Hard News by Russell Brown


Friday Beep Test

By popular demand, today is a proper free-for-all Friday, and you are warmly invited to post your links for each others' edification and amusement. But first, a shout-out …

Yesterday, Damian and I interviewed Vinny Jeet, one of four members of Auckland University's Team One Beep, winners of the New Zealand section of this year's Microsoft Imagine Cup, an annual worldwide challenge for students to harness technology to address "the world’s toughest problems". The UN's Millennium Development Goals were offered as a guide to the kind of problems needing solutions.

Peter Griffin, one of the judges, has a post about the local finalists.

The idea starts here: There are presently 1.2 million low-cost OLPC laptops in use, and the One Laptop Per Child project has plans to deliver tens of millions to users in developing countries. But developing countries – particularly in Africa – often lack the pervasive mobile communications networks that could help add value to the OLPCs in the field. Say, by providing classroom materials.

But what even the most remote communities will probably have is an AM or FM radio. Team One Beep's idea – using conventional radio broadcast equipment to deliver data -- isn't without precedent on a technical level, but I don't believe anyone has crafted such a compelling application from the concept.

All that's required is an AM or FM radio receiver with a conventional earphone jack (they checked: pretty much every radio sold since the early 70s has one). A standard cable connects it to the OLPC (or Intel Classroom PC) and the data is delivered as audio (yep, like yer old modem handshake) to be converted to data by Team One Beep's software.

After a lot of work on error-correction and the like, they're at the point where a page of text takes about 20 seconds to transmit. This makes remote transmission of books viable over distances of as much as 200 kilometres.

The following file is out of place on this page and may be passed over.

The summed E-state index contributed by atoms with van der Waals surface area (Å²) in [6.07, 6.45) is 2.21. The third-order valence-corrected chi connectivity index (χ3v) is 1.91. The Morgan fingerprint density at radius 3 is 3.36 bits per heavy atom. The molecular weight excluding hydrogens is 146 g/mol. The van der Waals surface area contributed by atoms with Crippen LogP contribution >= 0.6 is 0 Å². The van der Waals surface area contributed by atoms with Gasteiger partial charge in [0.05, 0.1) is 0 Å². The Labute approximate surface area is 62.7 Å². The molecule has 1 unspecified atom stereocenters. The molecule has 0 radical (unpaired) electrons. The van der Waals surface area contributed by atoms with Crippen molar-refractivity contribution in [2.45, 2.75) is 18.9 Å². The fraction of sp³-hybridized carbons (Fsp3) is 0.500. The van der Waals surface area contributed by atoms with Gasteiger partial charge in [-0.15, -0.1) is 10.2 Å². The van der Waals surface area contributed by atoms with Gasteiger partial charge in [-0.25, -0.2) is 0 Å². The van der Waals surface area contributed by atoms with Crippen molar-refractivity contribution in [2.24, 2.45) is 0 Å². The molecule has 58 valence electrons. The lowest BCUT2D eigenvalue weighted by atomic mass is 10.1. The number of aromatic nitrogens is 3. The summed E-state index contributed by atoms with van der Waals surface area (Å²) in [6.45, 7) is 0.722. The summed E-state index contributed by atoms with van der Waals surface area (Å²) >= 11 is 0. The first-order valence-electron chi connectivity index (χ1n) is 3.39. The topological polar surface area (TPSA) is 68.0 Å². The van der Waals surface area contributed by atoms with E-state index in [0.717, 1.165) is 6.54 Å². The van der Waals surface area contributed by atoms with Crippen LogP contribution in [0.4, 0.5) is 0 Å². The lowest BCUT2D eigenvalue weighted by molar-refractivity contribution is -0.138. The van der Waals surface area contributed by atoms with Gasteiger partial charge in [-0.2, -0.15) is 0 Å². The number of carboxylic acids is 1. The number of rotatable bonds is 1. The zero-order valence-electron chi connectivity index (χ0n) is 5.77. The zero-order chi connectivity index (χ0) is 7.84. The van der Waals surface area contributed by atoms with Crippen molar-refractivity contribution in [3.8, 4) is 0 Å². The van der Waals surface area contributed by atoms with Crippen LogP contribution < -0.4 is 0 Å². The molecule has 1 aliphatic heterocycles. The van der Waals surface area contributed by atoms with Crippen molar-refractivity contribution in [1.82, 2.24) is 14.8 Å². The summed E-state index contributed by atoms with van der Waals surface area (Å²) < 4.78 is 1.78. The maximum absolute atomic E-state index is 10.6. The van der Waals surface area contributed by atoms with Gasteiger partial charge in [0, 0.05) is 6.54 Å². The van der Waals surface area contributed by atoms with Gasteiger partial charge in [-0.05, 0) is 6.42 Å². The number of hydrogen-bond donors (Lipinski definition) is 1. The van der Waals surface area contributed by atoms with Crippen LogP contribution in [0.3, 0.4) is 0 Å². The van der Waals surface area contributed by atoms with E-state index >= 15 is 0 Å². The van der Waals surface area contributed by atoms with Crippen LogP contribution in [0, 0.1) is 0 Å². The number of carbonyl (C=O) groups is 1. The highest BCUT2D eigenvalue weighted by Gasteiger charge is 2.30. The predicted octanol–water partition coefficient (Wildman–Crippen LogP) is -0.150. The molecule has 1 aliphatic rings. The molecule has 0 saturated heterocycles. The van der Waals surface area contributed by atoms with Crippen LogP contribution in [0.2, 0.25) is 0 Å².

The little laptops are themselves wi-fi-enabled, so you only need the teacher's OLPC to receive the data signal and the work can be shared locally.

Vinny struck me as a tremendously focused and thoughtful young man, and I'm sure the same is true of the rest of the team. The reason we were talking to him is that they're all off next week to the Imagine Cup world finals in Poland. They've already been tipped as contenders for the top prize, but in a way the more important thing is that after the contest the software will be open-sourced and field trials will be pursued in the Pacific and parts of Australia. Most of don't do anything that useful in our lives.

So while you're applauding the All Whites, spare a cheer too for these guys as they compete in Warsaw, July 3-7.

PS: You can hear the interview, along with chats with Jeffrey Wigand, and Bruce Macintosh of Auckland University's robotics department, plus Craig's verdict on the Russel Norman affair, from 7pm Sunday on Radio Live.


Some clips …

The New Zealand Maori team's dramatic (and really nicely shot) performance of the haka Timatanga before their match on Wednesday:

Mark II, the "Polynesian Easy Rider", one of three 80s New Zealand movies with a Maori and Polynesian resonance to be added (in full!) to NZ On Screen this week. The other two are Kingi's Story and Kingpin.):

Leo and I laughed a lot when we saw the video version of How Twilight Works, via The Oatmeal:

And hey, you might want to pop over to Amplifier, where, thanks to Simon Grigg, the groundbreaking 1994 release Proud: An Urban-Pacific Streetsoul Compilation has been digitally re-released. Of particular note: the Sisters Underground and Otara Millionaires' Club tracks.

Okay, get busy. If you want to post YouTube clips in comments, a reminder that you only need the URL of the clip, (including the http:// part), and not the whole embed code.

See you at The Turnaround …

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